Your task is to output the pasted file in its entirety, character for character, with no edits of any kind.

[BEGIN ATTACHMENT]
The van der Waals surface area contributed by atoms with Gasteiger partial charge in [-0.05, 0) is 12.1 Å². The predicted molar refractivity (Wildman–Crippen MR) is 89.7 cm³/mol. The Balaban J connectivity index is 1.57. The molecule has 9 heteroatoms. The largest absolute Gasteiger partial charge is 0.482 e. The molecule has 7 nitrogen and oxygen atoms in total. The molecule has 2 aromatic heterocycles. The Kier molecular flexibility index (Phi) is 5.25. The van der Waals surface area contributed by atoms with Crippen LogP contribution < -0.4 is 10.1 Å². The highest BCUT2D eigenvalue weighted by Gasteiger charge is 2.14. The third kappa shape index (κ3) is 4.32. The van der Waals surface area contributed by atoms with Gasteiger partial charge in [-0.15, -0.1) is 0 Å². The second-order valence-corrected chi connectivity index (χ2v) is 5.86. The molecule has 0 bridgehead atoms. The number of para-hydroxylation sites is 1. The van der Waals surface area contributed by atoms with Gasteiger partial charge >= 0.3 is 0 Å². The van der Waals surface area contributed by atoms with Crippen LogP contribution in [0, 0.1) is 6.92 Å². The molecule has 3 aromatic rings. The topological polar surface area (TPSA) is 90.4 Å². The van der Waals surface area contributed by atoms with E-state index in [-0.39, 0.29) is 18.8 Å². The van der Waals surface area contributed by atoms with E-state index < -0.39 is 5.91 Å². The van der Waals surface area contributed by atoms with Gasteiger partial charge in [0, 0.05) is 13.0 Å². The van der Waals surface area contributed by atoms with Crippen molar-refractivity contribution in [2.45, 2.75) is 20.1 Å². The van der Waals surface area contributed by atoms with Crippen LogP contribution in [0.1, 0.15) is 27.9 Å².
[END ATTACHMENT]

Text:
The van der Waals surface area contributed by atoms with Gasteiger partial charge in [-0.05, 0) is 12.1 Å². The predicted molar refractivity (Wildman–Crippen MR) is 89.7 cm³/mol. The Balaban J connectivity index is 1.57. The molecule has 9 heteroatoms. The largest absolute Gasteiger partial charge is 0.482 e. The molecule has 7 nitrogen and oxygen atoms in total. The molecule has 2 aromatic heterocycles. The Kier molecular flexibility index (Phi) is 5.25. The van der Waals surface area contributed by atoms with Crippen LogP contribution < -0.4 is 10.1 Å². The highest BCUT2D eigenvalue weighted by Gasteiger charge is 2.14. The third kappa shape index (κ3) is 4.32. The van der Waals surface area contributed by atoms with Gasteiger partial charge in [-0.15, -0.1) is 0 Å². The second-order valence-corrected chi connectivity index (χ2v) is 5.86. The molecule has 0 bridgehead atoms. The number of para-hydroxylation sites is 1. The van der Waals surface area contributed by atoms with Gasteiger partial charge >= 0.3 is 0 Å². The van der Waals surface area contributed by atoms with Crippen LogP contribution in [0, 0.1) is 6.92 Å². The molecule has 3 aromatic rings. The topological polar surface area (TPSA) is 90.4 Å². The van der Waals surface area contributed by atoms with E-state index in [-0.39, 0.29) is 18.8 Å². The van der Waals surface area contributed by atoms with E-state index < -0.39 is 5.91 Å². The van der Waals surface area contributed by atoms with Gasteiger partial charge in [0, 0.05) is 13.0 Å². The van der Waals surface area contributed by atoms with Crippen molar-refractivity contribution in [2.45, 2.75) is 20.1 Å². The van der Waals surface area contributed by atoms with Crippen LogP contribution in [0.1, 0.15) is 27.9 Å².